So, I had PLANNED to just peel up the existing vinyl tiles, do whatever I needed to do to prep the plywood subfloors, and put down new peel-and-stick vinyl tiles. I’d found these Stainmaster black “obsidian” large-scale hex tiles at Lowe’s, which seemed like they’d be fast and affordable at about $2/square foot, and they’re cute! It’s nice to see something different than 12″x12″ vinyl—AND, these are GROUTABLE? What is this sorcery? The product shots in finished rooms look pretty great and I’d bought 5 boxes and was prepared and weirdly stoked to go for it.
Upon seeing the wood floors…I was still prepared to go for it? A glimpse of hardwood is not the same as seeing the whole room of hardwood, and someone probably covered them up for reason, like rot, that I don’t want to face. Plus, removing the plywood subfloor would entail temporarily removing that sink—or somehow just its legs, which rest on the floor—a prospect that strikes complete and utter fear into my heart.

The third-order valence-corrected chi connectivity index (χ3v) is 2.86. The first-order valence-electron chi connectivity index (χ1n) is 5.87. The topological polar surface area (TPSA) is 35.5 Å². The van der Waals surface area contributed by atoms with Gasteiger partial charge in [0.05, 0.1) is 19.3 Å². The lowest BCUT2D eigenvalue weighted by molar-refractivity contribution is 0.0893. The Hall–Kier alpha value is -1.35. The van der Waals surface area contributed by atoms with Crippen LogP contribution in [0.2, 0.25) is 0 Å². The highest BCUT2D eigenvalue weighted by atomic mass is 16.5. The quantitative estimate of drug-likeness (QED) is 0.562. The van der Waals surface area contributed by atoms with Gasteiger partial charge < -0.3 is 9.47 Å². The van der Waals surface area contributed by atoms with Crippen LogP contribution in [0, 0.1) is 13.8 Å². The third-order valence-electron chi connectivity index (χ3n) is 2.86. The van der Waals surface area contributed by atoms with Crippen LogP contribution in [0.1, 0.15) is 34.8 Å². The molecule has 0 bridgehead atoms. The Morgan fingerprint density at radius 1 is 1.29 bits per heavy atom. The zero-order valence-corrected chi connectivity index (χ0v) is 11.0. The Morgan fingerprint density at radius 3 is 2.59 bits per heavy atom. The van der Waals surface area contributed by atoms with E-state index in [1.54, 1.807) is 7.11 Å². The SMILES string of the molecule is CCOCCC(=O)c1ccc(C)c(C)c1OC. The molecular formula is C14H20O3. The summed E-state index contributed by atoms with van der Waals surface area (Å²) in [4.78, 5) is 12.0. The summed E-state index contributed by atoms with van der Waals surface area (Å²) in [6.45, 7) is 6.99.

I’m not sure I can stress this last point enough. The sink is super beautiful and old and theoretically valuable and fragile and I cannot and will not risk it for the purposes of this renovation. I don’t even really understand how it’s mounted, particularly the backsplash piece which I think might be mortared to the wall like a big tile. Someday, I will have to face this, I suppose. Today? Hell no. This is also why I didn’t even really consider tiling the floor with ceramic or porcelain tile because that would add thickness to the floor and necessitate removing and re-mounting the sink a little higher. There is seriously nothing in this world I would rather do less than fuck with that sink.
In addition to the sink, there’s also a radiator in the room and that presents kind of the same problem. It would be nice if radiators were easy to remove and put back on a whim, but it’s a pain and I wanted to avoid that as well.
So now I am not even one full day into this DIY event and at a crossroads that is causing IMMEASURABLE stress. I am not at all dramatic, why do you ask?
I changed course and spray-painted the radiator while I debated my options. I cleaned it well and then used Rust-Oleum’s High Heat Engine Enamel in gloss. Looking slick, radiator!
Don’t ask me how; I couldn’t tell you. But I got the floor out. Lots of careful cutting with my handy Dremel MultiMax MM50 to get the subfloor into pieces small enough to shimmy out from underneath the legs, which can be carefully maneuvered this way and that without the whole thing crashing down. It was intense. But everyone survived, most importantly the sink.